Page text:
- The Washington Times - Monday, February 5, 2001

The stock of LifeMinders Inc., once promising, has taken a tumble as of late, but company executives insist they are in a period of refocusing, and not rebuilding.

The company said last Tuesday it had to cut about 19 percent of its work force Jan. 5 to reduce costs. Additionally, chief executive officer and co-founder Stephen Chapin left the company, and was replaced by director and venture investor Jonathan Bulkeley, a former America Online executive.

"The board and he agreed that his skill set was good for getting things started, but not for managing the existing business," Jonathan Bulkeley, current chairman and chief executive officer says. "He left through a mutual agreement saying it was time to go, and the company needed someone else to take it to the next step."

"We'll figure out where the growth is and go from there," he says. "But we're not going anywhere unless it's our choice," Mr. Bulkeley says.

LifeMinders, a Herndon-based direct marketing company, uses e-mail to send free and personalized mailings from various categories of information to its members. LifeMinders membership stands at about 21 million, rising from 7.5 million at the start of 2000. The company was founded in 1996, and went public in 1999.

JP Morgan H&Q; lowered its rating of LifeMinders from long-term buy to market performer status, meaning the stock is not quite as good a buy as it once was.

"LifeMinders stock had declined in recent months to a level where the company had, in our estimation, been priced for a train wreck," says JP Morgan H&Q; analyst Paul Noglows. "Sure enough, the fourth quarter was a major disappointment, at least on the income statement."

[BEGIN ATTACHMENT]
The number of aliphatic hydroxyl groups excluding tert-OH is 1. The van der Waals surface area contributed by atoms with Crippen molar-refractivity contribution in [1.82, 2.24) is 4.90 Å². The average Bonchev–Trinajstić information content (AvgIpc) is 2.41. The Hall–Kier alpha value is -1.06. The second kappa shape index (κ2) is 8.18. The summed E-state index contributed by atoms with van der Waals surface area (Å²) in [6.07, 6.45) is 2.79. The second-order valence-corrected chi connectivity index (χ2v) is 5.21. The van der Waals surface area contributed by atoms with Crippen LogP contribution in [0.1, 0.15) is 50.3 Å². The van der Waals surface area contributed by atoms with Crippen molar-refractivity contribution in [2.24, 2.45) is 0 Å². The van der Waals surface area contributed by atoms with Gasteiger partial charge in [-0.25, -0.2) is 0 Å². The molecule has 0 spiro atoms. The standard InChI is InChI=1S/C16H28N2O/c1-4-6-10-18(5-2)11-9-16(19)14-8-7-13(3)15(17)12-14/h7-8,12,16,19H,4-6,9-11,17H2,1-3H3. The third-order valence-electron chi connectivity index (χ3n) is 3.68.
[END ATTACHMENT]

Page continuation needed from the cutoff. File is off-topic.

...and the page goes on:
Shares of LifeMinders closed at $2.84 on the New York Stock Exchange Friday. It hit a 52-week high of $94.81 on March 14. Though shares have fallen 92 percent in the last year, net losses for the fourth quarter fell to $70.5 million ($2.77 per diluted share) from $17.2 million ($1.60 diluted) for the year before.

Diluted shares reflect the value of options, warrants and other securities convertible into common stock. Net sales also dipped by 13.5 percent to $387.1 million from $447.6 million.

The company's revenue fell 30.6 percent to $11.6 million for the fourth quarter, and 32 percent lower than Merrill Lynch's expected revenue of $17 million. Yearly revenue jumped 285 percent to $53.9 million, up from $14 million for the year before.

Mr. Bulkeley chalked up the disappointing revenues to a heavy use of dot-coms, which make up 60 to 70 percent of LifeMinders' customer base.

"This suggests that revenues from traditional marketers fell 37 percent sequentially to $3.6 million from $5.7 million in the third quarter of 2000," Mr. Noglows writes in his report. "LifeMinders continued dependence on dot-coms is a major cause for concern."

"LifeMinders had a disappointing fourth quarter, badly missing both revenue and earnings per share targets. Given the shortfall, we are surprised that there was no pre-announcement," Henry Blodget, analyst with Merrill Lynch in New York says.

Mr. Bulkeley says one facet of LifeMinders is phasing out its wireless messaging system after disappointing fourth quarter reports.

"It will take a long while and a long effort for it to become profitable. We want to control our destiny." Mr. Blodget said the company's wireless division was losing about $1.5 million per quarter.

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